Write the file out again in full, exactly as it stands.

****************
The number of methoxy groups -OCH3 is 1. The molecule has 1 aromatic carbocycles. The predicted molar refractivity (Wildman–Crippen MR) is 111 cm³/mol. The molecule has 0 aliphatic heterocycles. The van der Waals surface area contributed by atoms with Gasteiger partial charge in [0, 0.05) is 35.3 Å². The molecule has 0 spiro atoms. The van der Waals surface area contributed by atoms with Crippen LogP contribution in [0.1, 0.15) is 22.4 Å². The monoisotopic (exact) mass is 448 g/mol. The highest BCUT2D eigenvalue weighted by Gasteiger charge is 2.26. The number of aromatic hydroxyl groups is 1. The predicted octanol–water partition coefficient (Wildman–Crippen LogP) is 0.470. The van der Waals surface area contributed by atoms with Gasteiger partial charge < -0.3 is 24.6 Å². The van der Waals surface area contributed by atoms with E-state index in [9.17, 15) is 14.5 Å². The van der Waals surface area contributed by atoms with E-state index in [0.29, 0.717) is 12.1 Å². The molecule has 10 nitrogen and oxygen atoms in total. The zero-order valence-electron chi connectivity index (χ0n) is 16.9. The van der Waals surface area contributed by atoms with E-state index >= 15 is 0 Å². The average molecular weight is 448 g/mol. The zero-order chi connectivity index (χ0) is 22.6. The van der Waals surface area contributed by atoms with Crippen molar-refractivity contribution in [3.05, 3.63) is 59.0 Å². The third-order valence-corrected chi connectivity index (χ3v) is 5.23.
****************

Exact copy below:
The number of methoxy groups -OCH3 is 1. The molecule has 1 aromatic carbocycles. The predicted molar refractivity (Wildman–Crippen MR) is 111 cm³/mol. The molecule has 0 aliphatic heterocycles. The van der Waals surface area contributed by atoms with Gasteiger partial charge in [0, 0.05) is 35.3 Å². The molecule has 0 spiro atoms. The van der Waals surface area contributed by atoms with Crippen LogP contribution in [0.1, 0.15) is 22.4 Å². The monoisotopic (exact) mass is 448 g/mol. The highest BCUT2D eigenvalue weighted by Gasteiger charge is 2.26. The number of aromatic hydroxyl groups is 1. The predicted octanol–water partition coefficient (Wildman–Crippen LogP) is 0.470. The van der Waals surface area contributed by atoms with Gasteiger partial charge < -0.3 is 24.6 Å². The van der Waals surface area contributed by atoms with E-state index in [9.17, 15) is 14.5 Å². The van der Waals surface area contributed by atoms with E-state index in [0.29, 0.717) is 12.1 Å². The molecule has 10 nitrogen and oxygen atoms in total. The zero-order valence-electron chi connectivity index (χ0n) is 16.9. The van der Waals surface area contributed by atoms with E-state index >= 15 is 0 Å². The average molecular weight is 448 g/mol. The zero-order chi connectivity index (χ0) is 22.6. The van der Waals surface area contributed by atoms with Crippen molar-refractivity contribution in [3.05, 3.63) is 59.0 Å². The third-order valence-corrected chi connectivity index (χ3v) is 5.23.